Children underwater

Summer Water Safety

Featured, In The News
June 7, 2022

Thank you, KTVB, for highlighting this critical summer safety issue during an interview with Tomlinson South Meridian YMCA Executive Director Mike Kapuscinski.

What should Treasure Valley Families know when talking about water safety?

  • As America’s swim instructor, the Y teaches individuals of all ages and backgrounds—kids and adults—that water should be fun, not feared. And that can happen if you know how to stay safe around water.
  • Drowning can happen nearly anywhere with standing water, but caregivers can’t keep children sidelined. By equipping kids with the tools they need to be confident around water, they’ll reap the health benefits of exercise, bond with family and friends, and take pride in their new skills.
  • But even with the best habits in practice, accidents can happen. We encourage families to swim in areas where trained lifeguards are present. They know how to react to any situation.

What are some water safety tips all families should know before a day at the lake or pool?

Just like caregivers teach kids to look both ways before crossing the street, it’s essential to teach children how to be safe around water. When guardians use these same practices, they become great role models for children. There are 5 behaviors families can practice when they are in and around water:

  1. Don’t swim alone. This is why the Y has lifeguards on duty. They’re trained to monitor active swimmers and know how to react quickly when something happens. Children especially should always be supervised when they’re in the water.
  2. Don’t play breath-holding games. While they seem fun, holding breath underwater can cause drowning and has several other risks, even passing out underwater.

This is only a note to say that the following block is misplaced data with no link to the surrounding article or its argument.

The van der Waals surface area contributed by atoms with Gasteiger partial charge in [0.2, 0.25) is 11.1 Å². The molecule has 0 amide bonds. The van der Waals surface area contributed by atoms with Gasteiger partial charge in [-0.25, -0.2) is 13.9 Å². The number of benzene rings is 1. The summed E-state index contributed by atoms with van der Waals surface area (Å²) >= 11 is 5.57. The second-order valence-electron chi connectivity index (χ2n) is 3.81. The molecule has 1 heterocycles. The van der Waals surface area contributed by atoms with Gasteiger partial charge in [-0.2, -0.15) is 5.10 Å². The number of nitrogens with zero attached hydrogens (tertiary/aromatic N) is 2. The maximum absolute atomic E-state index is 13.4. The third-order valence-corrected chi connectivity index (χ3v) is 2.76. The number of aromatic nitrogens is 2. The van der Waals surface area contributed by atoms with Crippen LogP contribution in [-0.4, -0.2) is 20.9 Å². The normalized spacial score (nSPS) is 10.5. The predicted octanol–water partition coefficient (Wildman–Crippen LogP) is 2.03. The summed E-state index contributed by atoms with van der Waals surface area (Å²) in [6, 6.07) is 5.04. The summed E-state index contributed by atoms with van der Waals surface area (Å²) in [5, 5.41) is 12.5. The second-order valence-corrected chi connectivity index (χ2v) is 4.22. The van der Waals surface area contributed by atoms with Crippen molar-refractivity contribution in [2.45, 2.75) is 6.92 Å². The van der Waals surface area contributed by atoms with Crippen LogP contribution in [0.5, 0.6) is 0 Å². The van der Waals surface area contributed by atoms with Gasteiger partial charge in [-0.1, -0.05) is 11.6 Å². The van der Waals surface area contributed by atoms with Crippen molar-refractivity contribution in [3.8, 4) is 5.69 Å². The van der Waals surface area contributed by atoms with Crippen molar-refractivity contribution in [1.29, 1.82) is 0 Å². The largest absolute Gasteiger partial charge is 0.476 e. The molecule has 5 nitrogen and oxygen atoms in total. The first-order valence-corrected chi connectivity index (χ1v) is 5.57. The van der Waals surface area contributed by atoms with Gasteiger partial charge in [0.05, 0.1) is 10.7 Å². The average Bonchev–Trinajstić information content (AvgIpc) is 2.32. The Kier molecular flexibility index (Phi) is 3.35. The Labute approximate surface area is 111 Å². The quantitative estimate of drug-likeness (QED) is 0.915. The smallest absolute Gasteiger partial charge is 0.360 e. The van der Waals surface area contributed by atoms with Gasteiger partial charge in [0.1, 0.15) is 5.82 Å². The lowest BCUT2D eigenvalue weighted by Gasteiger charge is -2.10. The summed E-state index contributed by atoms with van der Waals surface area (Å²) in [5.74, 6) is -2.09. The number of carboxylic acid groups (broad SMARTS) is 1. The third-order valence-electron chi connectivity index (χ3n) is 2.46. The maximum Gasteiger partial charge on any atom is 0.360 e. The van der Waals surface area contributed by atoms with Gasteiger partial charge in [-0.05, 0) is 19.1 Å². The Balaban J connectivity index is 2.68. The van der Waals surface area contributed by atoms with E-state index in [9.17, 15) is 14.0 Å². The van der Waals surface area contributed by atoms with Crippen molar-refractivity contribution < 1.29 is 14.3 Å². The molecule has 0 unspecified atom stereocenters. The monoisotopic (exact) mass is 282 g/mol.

3. Don’t jump in the water to save a friend. While this might be our first instinct, the Y recommends “reach, throw, don’t go.” This means you can help your friend without putting yourself at risk.
  4. Enter the water feet first. Diving head-first in shallow water—or when you don’t know what you’re doing—can be dangerous. Know how to get in and out of a pool, and come prepared with life vests.
  5. Stay within designated swim areas. Regardless of if you’re in a pool, ocean, or lake, designated areas are there for a reason. Teach children to stay within ropes, away from pool drains, and to be aware of signage.

What are the best ways to make sure children are prepared to be safe in the water?

  • The best way to teach water safety is to enroll children in swim lessons. These classes not only teach how to swim, but it helps children avoid dangerous situations and know how to navigate them if they arise.
  • More than 100 years ago, the Y created the concept of group swim lessons. Today, we teach more than 1 million children water safety and swimming skills every year.
  • Good swim programs have instructors in the water with students and instructors who are certified in first aid/CPR
  • A place for families to observe
  • Small class sizes and
  • Instruction in survival skills before teaching strokes and techniques


Idaho is in the top ten for its high rate of unintentional drownings. Irrigation canals, rivers, unguarded swimming pools, lakes, and boating-related incidents account for an average of 11 drowning deaths per day in the U.S.

  • In the U.S., someone dies from drowning every 10 minutes
  • 1 out of every 5 drowning victims is a child
  • Drowning is the #2 leading cause of death for children ages 5-14
  • 9 in 10 U.S. parents see swimming as a key life skill for children
  • Swim lessons significantly reduce the risk of drowning, especially for children ages 1-4
  • 24% of U.S. parents have low confidence with water activities or in bodies of water

-Provided by YMCA USA